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A Look Back at Two Tracks with the Original AC/DC Singer.... And I am NOT Talking about Bon Scott!

For over four decades, AC/DC has been rocking the world.

For over four decades, AC/DC has been rocking the world.

 

 

AC/DC is, without question, Australia’s best known rock and roll band of all time. Over four decades, these Aussies have rocked the world and left a lasting impression on many a fan, young and old alike. They are just as popular today as they were back then, if not more so. The death of classic vocalist Bon Scott in 1980 did not deter them from taking over the world of hard rock  permanently.

Wait, what’s that? AC/DC had another singer before Bon Scott?

It is true. Bon Scott, contrary to popular belief, was not AC/DC’s original vocalist. Prior to Scott’s tenure with the band, their vocalist was Dave Evans. Evans was with the band for less than a year prior to being dismissed; it was believed that he was not a good fit for the direction that the band wanted to move in musically, and that he was more along the lines of a glam-style vocalist. Evans would later sing with the band Rabbit, and record a number of solo albums.

Surely you must be wondering, did this “original singer” of AC/DC actually record anything with the band? Only one single was ever released with Evans, which was a single. Side A of this single featured “Can I Sit Next To You Girl,” a song later rerecorded when Bon Scott became vocalist. Side B featured another track, “Rockin’ in the Parlour,” which the band never revisited in  later incarnations. Almost needless to say, this single has never been issued on CD or any modern format. However, they are available for listening on video sites like YouTube.

 

 

So, how exactly do these songs measure up, and are they worth revisiting? The original version of "Can I Sit Next To You Girl” is not too far off from the better known version in terms of its instrumentation; it does feel rawer and less polished in that regard though. Evans’ singing style is a far cry from the one you are used to hearing Scott sing the song in, and it quickly becomes clear that, while a good vocalist in his own right, he was definitely not a good fit for the “down and dirty” rock and roll attitude that the group was looking to convey. That said, this version of the song is definitely not a total loss, and it is fun to listen to it and compare it to Scott’s version. This will not dethrone the better known, rerecorded version, but fans should give it at least one listen.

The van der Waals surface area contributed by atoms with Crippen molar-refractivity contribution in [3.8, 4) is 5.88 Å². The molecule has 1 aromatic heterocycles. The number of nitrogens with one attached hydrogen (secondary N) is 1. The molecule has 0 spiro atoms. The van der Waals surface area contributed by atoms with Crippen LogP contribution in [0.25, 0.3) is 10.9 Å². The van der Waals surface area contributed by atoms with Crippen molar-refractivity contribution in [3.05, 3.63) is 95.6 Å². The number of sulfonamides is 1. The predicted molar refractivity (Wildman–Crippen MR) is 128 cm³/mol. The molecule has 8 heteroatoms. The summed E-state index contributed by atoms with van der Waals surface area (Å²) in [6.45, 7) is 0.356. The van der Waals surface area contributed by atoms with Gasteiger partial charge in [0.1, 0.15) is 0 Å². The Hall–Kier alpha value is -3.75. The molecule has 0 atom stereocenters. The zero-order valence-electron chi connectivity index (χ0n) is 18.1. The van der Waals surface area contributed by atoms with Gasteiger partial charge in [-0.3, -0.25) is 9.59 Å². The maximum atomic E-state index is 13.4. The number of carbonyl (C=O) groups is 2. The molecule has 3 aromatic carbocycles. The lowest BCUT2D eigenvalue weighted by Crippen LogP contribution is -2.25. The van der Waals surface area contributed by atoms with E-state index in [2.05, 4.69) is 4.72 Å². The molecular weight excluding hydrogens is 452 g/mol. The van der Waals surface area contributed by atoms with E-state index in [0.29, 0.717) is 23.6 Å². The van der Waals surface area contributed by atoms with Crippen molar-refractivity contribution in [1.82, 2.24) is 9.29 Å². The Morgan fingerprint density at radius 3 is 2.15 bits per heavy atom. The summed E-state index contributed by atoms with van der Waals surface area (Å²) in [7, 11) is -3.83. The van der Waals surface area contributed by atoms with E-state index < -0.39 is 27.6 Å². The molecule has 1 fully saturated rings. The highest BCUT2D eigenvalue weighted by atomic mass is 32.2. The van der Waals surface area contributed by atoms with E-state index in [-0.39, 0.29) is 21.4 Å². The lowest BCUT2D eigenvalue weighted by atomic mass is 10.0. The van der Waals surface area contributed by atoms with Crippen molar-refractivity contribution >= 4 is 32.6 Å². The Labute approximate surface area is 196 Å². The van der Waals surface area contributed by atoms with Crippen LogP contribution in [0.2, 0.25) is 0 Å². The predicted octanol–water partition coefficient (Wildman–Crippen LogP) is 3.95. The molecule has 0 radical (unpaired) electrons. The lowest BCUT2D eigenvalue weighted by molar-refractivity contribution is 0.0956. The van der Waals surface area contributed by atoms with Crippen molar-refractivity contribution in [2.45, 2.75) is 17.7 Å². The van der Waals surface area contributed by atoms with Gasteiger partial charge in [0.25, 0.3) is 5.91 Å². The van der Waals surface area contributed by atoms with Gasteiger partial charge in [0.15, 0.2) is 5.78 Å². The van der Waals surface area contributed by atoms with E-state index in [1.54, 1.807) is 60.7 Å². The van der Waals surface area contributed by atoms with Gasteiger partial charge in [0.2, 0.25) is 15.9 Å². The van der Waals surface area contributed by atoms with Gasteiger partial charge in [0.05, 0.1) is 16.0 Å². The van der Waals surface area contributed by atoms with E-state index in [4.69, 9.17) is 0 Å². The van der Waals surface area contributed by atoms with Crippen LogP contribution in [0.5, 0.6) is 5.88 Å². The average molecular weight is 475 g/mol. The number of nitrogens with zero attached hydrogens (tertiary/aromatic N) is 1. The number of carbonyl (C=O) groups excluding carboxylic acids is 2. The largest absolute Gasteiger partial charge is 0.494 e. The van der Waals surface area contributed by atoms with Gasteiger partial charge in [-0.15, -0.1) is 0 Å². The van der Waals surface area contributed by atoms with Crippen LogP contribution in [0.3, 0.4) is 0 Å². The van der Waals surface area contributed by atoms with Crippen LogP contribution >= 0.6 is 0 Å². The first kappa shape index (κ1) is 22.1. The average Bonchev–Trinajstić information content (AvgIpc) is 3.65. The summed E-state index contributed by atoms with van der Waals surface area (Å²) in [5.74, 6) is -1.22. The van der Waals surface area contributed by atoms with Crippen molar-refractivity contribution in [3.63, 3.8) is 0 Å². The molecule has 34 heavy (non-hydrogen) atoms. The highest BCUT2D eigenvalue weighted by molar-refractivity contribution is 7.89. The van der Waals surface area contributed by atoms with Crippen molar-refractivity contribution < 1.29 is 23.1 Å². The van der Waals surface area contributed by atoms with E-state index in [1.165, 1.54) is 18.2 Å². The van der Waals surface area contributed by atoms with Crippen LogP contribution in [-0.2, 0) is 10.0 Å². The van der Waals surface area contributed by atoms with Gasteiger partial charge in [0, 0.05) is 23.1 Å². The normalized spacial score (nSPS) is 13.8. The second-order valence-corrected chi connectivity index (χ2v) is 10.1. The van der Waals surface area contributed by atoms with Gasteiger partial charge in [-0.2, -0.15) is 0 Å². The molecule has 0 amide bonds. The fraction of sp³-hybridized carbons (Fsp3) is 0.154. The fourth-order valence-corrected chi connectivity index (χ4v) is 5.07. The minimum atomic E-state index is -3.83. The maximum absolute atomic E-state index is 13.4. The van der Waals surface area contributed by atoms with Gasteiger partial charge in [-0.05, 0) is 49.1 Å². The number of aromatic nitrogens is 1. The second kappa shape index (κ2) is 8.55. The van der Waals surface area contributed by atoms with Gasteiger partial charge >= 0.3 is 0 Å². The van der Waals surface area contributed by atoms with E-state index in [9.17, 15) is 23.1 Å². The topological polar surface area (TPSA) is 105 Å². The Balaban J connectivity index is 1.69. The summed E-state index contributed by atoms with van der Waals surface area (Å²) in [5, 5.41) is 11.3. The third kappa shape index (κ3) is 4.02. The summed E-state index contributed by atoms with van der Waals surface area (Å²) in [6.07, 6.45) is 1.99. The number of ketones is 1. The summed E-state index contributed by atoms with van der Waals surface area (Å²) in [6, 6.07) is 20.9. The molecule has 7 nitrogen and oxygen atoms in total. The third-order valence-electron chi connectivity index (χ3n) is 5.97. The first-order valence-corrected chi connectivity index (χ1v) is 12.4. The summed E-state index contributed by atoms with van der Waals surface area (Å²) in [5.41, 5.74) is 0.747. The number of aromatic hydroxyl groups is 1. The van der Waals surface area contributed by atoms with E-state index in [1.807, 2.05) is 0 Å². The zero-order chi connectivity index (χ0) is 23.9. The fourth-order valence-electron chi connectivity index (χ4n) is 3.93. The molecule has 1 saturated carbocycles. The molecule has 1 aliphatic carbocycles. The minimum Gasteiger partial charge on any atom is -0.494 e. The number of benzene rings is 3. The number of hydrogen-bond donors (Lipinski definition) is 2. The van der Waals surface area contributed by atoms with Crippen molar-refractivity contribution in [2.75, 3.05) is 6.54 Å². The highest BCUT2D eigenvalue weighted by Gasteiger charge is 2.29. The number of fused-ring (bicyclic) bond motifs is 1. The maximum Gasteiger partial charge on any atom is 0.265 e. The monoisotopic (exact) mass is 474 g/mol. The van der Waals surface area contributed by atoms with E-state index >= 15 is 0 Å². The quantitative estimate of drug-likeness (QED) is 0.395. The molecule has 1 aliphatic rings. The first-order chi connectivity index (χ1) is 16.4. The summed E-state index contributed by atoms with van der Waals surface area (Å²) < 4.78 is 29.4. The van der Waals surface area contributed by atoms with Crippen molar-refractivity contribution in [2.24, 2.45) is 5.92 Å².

The second of the two tracks on the single is Side B, “Rockin’ in the Parlour.” Of these two songs, this is probably my preferred one, likely because the band did not revisit it later on with one of their better known singers, and because the overall sound is more conducive to Evans’ singing style. It is definitely a far cry from the tunes the band would record on their first albums with Bon Scott a few short years later; this song likely could have been a hit if it had been recorded at the time by a better known band. Like Side A on this single, you will want to give this song at least one listen, and get an idea of AC/DC sounded like when they were starting out.

Overall, these two songs, despite not ever being rereleased in their original form with Dave Evans, are well worth revisiting for AC/DC fans who want to get an idea of what the band started like before they recruited Bon Scott and made rock and roll history. Check out the links on this page to get an idea of what I am talking about here, and you will get an interesting look back at the band’s early formative period. Fans of the group owe it to themselves to hear these songs at least once.

Interesting trivia: George Young, the older brother of Angus and Malcolm, who produced many of their early AC/DC recordings, was a member of the Easybeats in the late 1960s. George co-wrote their international hit song “Friday On My Mind.” Another Young brother, Alexander, remained in England when the rest of the family moved to Australia. Alexander played in a band called Grapefruit, which was signed to the Beatles’ Apple Records label.

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